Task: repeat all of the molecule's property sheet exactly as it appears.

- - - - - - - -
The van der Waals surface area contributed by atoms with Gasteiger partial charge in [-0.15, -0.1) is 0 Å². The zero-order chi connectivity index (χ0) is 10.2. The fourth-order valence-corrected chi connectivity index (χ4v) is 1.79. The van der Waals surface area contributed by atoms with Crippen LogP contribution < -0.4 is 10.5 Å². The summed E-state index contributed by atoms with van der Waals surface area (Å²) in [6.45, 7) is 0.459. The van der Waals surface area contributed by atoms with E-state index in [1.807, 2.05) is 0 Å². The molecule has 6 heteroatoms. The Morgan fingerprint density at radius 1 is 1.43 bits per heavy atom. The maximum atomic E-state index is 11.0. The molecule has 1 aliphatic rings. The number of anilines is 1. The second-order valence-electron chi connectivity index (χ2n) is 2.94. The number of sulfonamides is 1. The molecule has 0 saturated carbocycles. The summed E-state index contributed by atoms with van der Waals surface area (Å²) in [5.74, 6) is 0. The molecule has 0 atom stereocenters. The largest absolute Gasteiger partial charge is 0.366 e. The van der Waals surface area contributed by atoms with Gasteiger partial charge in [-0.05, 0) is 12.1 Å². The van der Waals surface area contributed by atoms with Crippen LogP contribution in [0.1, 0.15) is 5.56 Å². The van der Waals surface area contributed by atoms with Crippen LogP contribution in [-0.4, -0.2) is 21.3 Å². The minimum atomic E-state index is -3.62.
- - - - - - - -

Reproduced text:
The van der Waals surface area contributed by atoms with Gasteiger partial charge in [-0.15, -0.1) is 0 Å². The zero-order chi connectivity index (χ0) is 10.2. The fourth-order valence-corrected chi connectivity index (χ4v) is 1.79. The van der Waals surface area contributed by atoms with Crippen LogP contribution < -0.4 is 10.5 Å². The summed E-state index contributed by atoms with van der Waals surface area (Å²) in [6.45, 7) is 0.459. The van der Waals surface area contributed by atoms with E-state index in [1.807, 2.05) is 0 Å². The molecule has 6 heteroatoms. The Morgan fingerprint density at radius 1 is 1.43 bits per heavy atom. The maximum atomic E-state index is 11.0. The molecule has 1 aliphatic rings. The number of anilines is 1. The second-order valence-electron chi connectivity index (χ2n) is 2.94. The number of sulfonamides is 1. The molecule has 0 saturated carbocycles. The summed E-state index contributed by atoms with van der Waals surface area (Å²) in [5.74, 6) is 0. The molecule has 0 atom stereocenters. The largest absolute Gasteiger partial charge is 0.366 e. The van der Waals surface area contributed by atoms with Gasteiger partial charge in [-0.05, 0) is 12.1 Å². The van der Waals surface area contributed by atoms with Crippen LogP contribution in [0.1, 0.15) is 5.56 Å². The van der Waals surface area contributed by atoms with Crippen LogP contribution in [-0.4, -0.2) is 21.3 Å². The minimum atomic E-state index is -3.62.